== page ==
In a world where we are consistently looking at who sees the glass as half full and who sees it as half empty, research has actually shown that when faced with a difficult challenge, people tend to see 90% negativity and 10% positivity.
There is no half-half going on there (unless my mathematics ability is far worse than I imagined – and even that is a negative assumption, isn’t it?)
Of course there are those really ‘strange’ and unusual people who are immensely positive and always see the good in everything but most people tend to focus on the negative.
Most likely, the negative is safer.
It is easier to say, “I knew that it would go wrong” or “I knew that I would fail” and be right about it than to say “wow! Look at how great I am!” and possibly be wrong about that.
In guarding ourselves, we fail to notice the positive that surrounds us and spend all of our energy just looking at the negative and feeling really miserable about it.
There is a fascinating term that I’ve heard being used when people are describing their high levels of stress at work to me – blamestorming. Blamestorming is when people meet for a “brainstorming session” and they work out who was to blame for a project failing. It tends to be filled with negativity and accusation and it is unfortunately very rare that anybody gets compliments or recognition for what they did do correctly in those sessions.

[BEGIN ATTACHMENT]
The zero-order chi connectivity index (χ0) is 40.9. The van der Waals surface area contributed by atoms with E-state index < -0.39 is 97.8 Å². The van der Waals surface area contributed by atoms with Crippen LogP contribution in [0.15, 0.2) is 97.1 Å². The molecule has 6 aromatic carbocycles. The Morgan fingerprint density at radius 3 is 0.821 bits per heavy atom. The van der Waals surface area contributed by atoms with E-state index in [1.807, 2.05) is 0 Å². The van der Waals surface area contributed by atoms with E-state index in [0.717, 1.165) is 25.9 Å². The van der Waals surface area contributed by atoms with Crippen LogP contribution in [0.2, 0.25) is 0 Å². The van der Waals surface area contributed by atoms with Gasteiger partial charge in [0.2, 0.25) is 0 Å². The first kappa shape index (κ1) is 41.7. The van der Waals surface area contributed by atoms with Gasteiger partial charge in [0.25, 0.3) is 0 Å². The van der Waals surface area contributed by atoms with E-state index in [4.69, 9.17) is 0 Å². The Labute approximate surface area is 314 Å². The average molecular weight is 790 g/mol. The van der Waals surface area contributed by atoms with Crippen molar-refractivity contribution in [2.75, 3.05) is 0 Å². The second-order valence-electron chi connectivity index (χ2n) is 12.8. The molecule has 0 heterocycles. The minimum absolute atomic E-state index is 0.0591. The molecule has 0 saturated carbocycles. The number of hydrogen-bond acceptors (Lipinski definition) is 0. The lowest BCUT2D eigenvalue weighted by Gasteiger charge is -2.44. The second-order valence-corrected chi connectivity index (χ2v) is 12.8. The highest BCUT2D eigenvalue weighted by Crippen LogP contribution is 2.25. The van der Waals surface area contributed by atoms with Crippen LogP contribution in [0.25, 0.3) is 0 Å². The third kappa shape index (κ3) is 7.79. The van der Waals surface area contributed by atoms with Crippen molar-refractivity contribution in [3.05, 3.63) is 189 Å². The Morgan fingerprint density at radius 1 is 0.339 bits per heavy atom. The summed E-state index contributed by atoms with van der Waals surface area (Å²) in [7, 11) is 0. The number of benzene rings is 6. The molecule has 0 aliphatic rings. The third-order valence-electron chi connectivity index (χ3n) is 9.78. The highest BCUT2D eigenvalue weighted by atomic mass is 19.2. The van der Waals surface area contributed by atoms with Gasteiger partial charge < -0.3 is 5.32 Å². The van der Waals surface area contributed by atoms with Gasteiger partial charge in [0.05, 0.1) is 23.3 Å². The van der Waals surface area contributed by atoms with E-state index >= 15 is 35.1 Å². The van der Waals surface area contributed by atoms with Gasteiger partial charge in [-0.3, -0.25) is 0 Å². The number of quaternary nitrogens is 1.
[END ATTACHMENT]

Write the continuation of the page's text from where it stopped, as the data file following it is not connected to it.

Yesterday, as we know, was the 12th anniversary of 9/11 – the day that the world seemed to change forever. Everywhere I looked, people were putting messages onto the social networks and it was trending on twitter: Where were you that day? What memories do you have of the day?
No matter where you were in the world at the time and whether it affected you directly or not, we were all shocked and horrified by what we saw.
12 years later, people still express a level of shock when they talk about it.
It is humbling, it is scary, it is traumatic.
But what about the good stories that came out of 9/11? Those stories are often overlooked.
Those stories of people who are doing amazing things for themselves and their communities – not despite the fact that they are 9/11 survivors but because they are survivors.
Those are the people who experienced trauma and mourned loss but came out of their experiences as stronger people with more to give to the world.
You can read some of their stories here: http://www.huffingtonpost.com/2012/09/11/9-11-survivors-_n_1872278.html#slide=1499389
Every negative experience that life throws at you is an opportunity to learn and grow.
Every person that you meet gives you the opportunity to learn something new.
Sometimes you just need to be quiet. Stop questioning. Just listen to what life has to say.
Sometimes those lessons are bigger than you ever imagined them to be.
You will survive this. And you will be wiser for it.
And one day, you might just be grateful for that 90% negative because the 10% positive that came out of it was so, so worth it!